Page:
11. If you are teaching a non-ISG supported course, you will need to select a day and time for the midterm examination. (ISG-supported courses will have their midterms already set and the Undergraduate Studies Administrative Coordinator will book the rooms.) If at all possible, writing the midterm in class is recommended; otherwise, you will have to make accommodations for students who have scheduled conflicts if you are not using the test slot (listed as TST in the class schedule). If you are writing your midterm during lecture time, you may need an "overflow" room booked if your classroom isn't large enough to let you seat your students in every other seat. Contact the Undergraduate Studies Administrative Coordinator to book rooms for writing the midterm and for marking, as well as for arranging to get the midterm photocopied if you aren't using Odyssey and CrowdMark.

12. If you are teaching a non-ISG supported course, and wish to have a final exam, you will need to request that a final exam be scheduled by the Registrar's Office in order to minimize scheduling conflicts. Otherwise, your ISC will make the standard final exam arrangements.

13. Look in Odyssey, UW's exam management system, to find out who has been assigned to the course as either Teaching Assistants (TAs) or Instructional Apprentices (IAs). Arrange to meet with them so that you can discuss your expectations, their duties, and what the expected timeline of the workload will be. In an ISG-supported course, your ISC can help arrange the meeting.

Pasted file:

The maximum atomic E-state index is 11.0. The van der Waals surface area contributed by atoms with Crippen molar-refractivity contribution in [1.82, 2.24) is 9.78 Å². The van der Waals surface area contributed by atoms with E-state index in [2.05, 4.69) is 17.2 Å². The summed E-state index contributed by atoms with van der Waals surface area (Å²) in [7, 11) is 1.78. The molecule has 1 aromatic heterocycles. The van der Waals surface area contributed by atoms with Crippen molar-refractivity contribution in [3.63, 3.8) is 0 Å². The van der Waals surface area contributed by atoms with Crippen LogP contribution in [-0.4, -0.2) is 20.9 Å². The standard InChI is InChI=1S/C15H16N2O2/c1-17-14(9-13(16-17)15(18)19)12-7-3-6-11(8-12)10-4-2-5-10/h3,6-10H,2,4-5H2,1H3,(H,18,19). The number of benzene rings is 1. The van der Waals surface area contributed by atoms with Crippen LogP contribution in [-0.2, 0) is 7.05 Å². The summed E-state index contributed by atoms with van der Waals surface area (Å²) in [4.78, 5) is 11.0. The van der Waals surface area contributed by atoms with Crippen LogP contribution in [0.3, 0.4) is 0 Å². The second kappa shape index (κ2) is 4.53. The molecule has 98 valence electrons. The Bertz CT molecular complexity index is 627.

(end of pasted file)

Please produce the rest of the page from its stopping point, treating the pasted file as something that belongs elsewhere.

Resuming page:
NB. Once logged in to Odyssey, you need to navigate to Instructional Support.

14. Refresh your memory of the university's student grievance and discipline policies (policies 70 and 71, respectively), since you will want to discuss them with your class in your first lecture. You will also need to inform your class, and include it in the course outline, if you plan on using plagiarism-detection software such as TurnItIn or MOSS (Measure of Software Similarity).

15. If you are teaching a non ISG-supported course, obtain a copy of the class roster either from Quest, Odyssey, or from the .classlist file in the course account in the student environment so that you can keep track of the student grades.

Note that CSCF has a script that can notify you of changes in the .classlist file on a regular basis. The script is already in place for ISG-supported courses, but you can request that it be used for your course if you're teaching a non-ISG supported course.

16. If you plan on using Piazza as a discussion forum, create/clone your class for the term. If you're planning on using the Learn discussion groups, the course should be automatically created.

17. Put together a course outline with your co-instructors, if applicable. (If you have an ISC for your course, they may provide you with an initial draft for comments/modification.)

  • The list of requirements can be found on Registrar Resources for Staff and Faculty under "Course Outline Requirements" (login required).
  • This information must be publicly available to the students by the end of the first week of lectures.
  • Note that you may not change the course grading scheme later without the consent of the entire class; otherwise, there will be problems.

Your first lecture

Your first lecture provides important information to the students. It helps them decide whether or not they will continue in the course. It is where you will set your expectations for the term, set the tone, and provide at least a rough outline of how the course will be graded. As part of stating your expectations, you should review the components of the Student Behaviour and Discipline: Academic & Non-Academic with the class. See the Office of Academic Integrity for more general information.

Where possible, provide dates for assignments and examinations. Try to make them reasonable, since it can be problematic if the dates cannot be met and suddenly the course is being graded on four assignments instead of five.